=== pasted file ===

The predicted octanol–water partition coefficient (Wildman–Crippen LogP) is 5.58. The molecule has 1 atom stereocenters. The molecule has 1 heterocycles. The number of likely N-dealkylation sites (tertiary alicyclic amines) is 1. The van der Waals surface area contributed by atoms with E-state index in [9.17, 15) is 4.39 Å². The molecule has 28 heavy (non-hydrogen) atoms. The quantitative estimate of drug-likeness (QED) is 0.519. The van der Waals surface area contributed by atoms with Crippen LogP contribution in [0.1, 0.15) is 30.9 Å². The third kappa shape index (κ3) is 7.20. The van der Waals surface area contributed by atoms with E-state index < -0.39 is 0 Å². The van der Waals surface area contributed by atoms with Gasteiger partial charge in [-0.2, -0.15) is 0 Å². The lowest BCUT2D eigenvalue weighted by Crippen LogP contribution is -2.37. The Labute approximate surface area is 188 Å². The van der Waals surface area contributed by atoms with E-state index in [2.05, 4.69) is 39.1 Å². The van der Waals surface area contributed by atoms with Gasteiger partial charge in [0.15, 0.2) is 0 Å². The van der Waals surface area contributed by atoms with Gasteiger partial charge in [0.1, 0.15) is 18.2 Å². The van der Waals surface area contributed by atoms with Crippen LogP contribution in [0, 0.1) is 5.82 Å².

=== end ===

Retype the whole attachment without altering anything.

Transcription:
The predicted octanol–water partition coefficient (Wildman–Crippen LogP) is 5.58. The molecule has 1 atom stereocenters. The molecule has 1 heterocycles. The number of likely N-dealkylation sites (tertiary alicyclic amines) is 1. The van der Waals surface area contributed by atoms with E-state index in [9.17, 15) is 4.39 Å². The molecule has 28 heavy (non-hydrogen) atoms. The quantitative estimate of drug-likeness (QED) is 0.519. The van der Waals surface area contributed by atoms with Crippen LogP contribution in [0.1, 0.15) is 30.9 Å². The third kappa shape index (κ3) is 7.20. The van der Waals surface area contributed by atoms with E-state index < -0.39 is 0 Å². The van der Waals surface area contributed by atoms with Gasteiger partial charge in [-0.2, -0.15) is 0 Å². The lowest BCUT2D eigenvalue weighted by Crippen LogP contribution is -2.37. The Labute approximate surface area is 188 Å². The van der Waals surface area contributed by atoms with E-state index in [2.05, 4.69) is 39.1 Å². The van der Waals surface area contributed by atoms with Gasteiger partial charge in [0.15, 0.2) is 0 Å². The van der Waals surface area contributed by atoms with Gasteiger partial charge in [0.1, 0.15) is 18.2 Å². The van der Waals surface area contributed by atoms with Crippen LogP contribution in [0, 0.1) is 5.82 Å².